Plus Participation: G+ Communities for In-Class Discussion
In my class this year, we’ve tried a variety of online discussion and collaboration: Google Docs, Today’s Meet and Collaborize. With this initial foray into a true social media tool using a classroom Google+ Community, I was pleased to see that students’ comments seemed more immediate and more personal than in a purely academic or professional discussion tool; I imagine my preference and theirs is because this forum is the way that we are used to social media working.
For future use, I think our Google+ Community is a great way for students to ask and answer one anothers’ questions; for those deeply-reflective discussions, I’ll likely ask in a longer-form response, like Collaborize or Google Docs. Additionally, the G+ Community seems to be very useful for asking follow-up questions that ask students to reconsider their – or another student’s – initial response based on new information or further, real-life discussion, because of it’s ability to thread comments. See Emily’s revision of an initial comment about Brueghel’s Odysseus and Calypso to make a connection with The Odyssey at left. Lastly, the feature of giving a “+1” is incredibly useful for asking students to evaluate each others’ work for the best answer, or to allow students to vote on questions that they would most like to discuss.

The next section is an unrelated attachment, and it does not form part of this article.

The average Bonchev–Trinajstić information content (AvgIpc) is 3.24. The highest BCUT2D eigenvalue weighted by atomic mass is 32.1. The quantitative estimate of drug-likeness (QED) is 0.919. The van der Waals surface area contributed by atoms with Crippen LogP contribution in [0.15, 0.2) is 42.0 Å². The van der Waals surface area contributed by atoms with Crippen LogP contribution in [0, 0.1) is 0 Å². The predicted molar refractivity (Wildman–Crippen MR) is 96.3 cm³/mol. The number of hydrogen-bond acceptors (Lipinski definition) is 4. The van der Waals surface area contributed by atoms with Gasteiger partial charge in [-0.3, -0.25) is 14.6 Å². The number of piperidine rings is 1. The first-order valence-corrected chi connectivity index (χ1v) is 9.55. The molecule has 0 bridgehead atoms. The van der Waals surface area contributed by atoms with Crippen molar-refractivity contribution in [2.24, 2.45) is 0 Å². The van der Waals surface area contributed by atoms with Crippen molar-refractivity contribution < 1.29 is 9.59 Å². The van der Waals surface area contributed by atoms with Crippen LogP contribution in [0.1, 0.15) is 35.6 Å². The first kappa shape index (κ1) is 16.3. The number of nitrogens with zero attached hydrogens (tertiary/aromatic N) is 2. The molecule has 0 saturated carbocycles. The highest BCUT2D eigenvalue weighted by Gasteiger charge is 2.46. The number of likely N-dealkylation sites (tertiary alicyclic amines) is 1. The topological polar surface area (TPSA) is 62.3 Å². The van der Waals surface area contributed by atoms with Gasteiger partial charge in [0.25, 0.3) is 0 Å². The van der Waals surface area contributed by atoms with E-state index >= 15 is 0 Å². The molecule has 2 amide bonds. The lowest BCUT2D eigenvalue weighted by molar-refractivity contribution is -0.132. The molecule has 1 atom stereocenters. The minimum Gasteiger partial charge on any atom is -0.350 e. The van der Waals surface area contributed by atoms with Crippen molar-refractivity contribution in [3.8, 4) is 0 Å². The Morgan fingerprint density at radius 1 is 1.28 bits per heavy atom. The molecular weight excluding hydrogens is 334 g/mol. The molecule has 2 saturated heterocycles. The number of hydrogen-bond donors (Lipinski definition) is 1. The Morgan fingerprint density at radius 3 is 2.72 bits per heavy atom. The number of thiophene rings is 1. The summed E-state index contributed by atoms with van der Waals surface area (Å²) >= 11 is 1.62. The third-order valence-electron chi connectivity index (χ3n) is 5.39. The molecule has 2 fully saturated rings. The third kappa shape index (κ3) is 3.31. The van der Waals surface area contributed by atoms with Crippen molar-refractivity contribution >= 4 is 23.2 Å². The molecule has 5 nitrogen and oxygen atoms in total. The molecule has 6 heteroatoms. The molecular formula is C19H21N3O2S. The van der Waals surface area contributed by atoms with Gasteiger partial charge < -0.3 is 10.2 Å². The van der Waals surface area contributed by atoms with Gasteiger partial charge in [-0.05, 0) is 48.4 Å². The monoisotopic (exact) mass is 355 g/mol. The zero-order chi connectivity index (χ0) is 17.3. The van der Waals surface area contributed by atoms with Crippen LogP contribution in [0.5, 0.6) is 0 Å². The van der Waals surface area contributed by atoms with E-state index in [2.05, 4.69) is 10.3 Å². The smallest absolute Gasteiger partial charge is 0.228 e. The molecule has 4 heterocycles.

The primary limitation of the G+ Community, for me, is that it is difficult to post a topic for the discussion. So, students will always be juggling the discussion topic and the forum, rather than working within a single screen. To overcome this shortfall, I asked that students include the question in their response. In hind sight, I’m not sure that this additional step is necessary, particularly considering that Google+ only displays the first few lines of text, so only the first few lines of students’ responses are displayed. An additional limitation of the forum is that, unlike a Google Doc or a Collaborize discussion, it is impossible to set an end-time to the discussion. Often, to gather students’ attention, I’ll turn off the editing function on our shared Google Docs to regather their attention; no such function is possible within a G+ Community. Particularly for an asynchronous discussion, the lack of an end-time on a discussion would make it harder to monitor. However, a reflective assignment based on the discussion, like a blog post or Google form, could easily act as a centralized location for gathering that student information.